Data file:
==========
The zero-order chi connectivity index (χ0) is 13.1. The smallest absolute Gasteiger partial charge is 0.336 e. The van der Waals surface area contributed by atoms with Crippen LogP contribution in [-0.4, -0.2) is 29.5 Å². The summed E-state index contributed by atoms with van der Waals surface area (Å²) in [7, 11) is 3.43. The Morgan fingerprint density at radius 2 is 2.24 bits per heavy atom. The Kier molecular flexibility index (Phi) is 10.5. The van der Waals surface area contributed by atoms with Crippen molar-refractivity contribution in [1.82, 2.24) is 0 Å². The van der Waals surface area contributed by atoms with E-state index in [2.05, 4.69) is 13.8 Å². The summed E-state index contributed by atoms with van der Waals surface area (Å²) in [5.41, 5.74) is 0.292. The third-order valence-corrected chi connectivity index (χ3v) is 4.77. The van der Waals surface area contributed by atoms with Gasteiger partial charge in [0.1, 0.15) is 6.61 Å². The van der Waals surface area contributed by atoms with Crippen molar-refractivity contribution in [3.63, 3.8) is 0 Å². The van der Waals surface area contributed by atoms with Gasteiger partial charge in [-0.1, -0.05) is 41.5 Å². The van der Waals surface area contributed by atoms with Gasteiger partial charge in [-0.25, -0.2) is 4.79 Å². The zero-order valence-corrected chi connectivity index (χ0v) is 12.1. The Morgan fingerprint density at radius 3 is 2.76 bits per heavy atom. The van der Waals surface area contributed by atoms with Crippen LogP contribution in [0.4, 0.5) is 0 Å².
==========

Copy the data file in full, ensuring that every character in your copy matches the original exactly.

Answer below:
The zero-order chi connectivity index (χ0) is 13.1. The smallest absolute Gasteiger partial charge is 0.336 e. The van der Waals surface area contributed by atoms with Crippen LogP contribution in [-0.4, -0.2) is 29.5 Å². The summed E-state index contributed by atoms with van der Waals surface area (Å²) in [7, 11) is 3.43. The Morgan fingerprint density at radius 2 is 2.24 bits per heavy atom. The Kier molecular flexibility index (Phi) is 10.5. The van der Waals surface area contributed by atoms with Crippen molar-refractivity contribution in [1.82, 2.24) is 0 Å². The van der Waals surface area contributed by atoms with E-state index in [2.05, 4.69) is 13.8 Å². The summed E-state index contributed by atoms with van der Waals surface area (Å²) in [5.41, 5.74) is 0.292. The third-order valence-corrected chi connectivity index (χ3v) is 4.77. The van der Waals surface area contributed by atoms with Gasteiger partial charge in [0.1, 0.15) is 6.61 Å². The van der Waals surface area contributed by atoms with Crippen molar-refractivity contribution in [3.63, 3.8) is 0 Å². The van der Waals surface area contributed by atoms with Gasteiger partial charge in [-0.1, -0.05) is 41.5 Å². The van der Waals surface area contributed by atoms with Gasteiger partial charge in [-0.25, -0.2) is 4.79 Å². The zero-order valence-corrected chi connectivity index (χ0v) is 12.1. The Morgan fingerprint density at radius 3 is 2.76 bits per heavy atom. The van der Waals surface area contributed by atoms with Crippen LogP contribution in [0.4, 0.5) is 0 Å².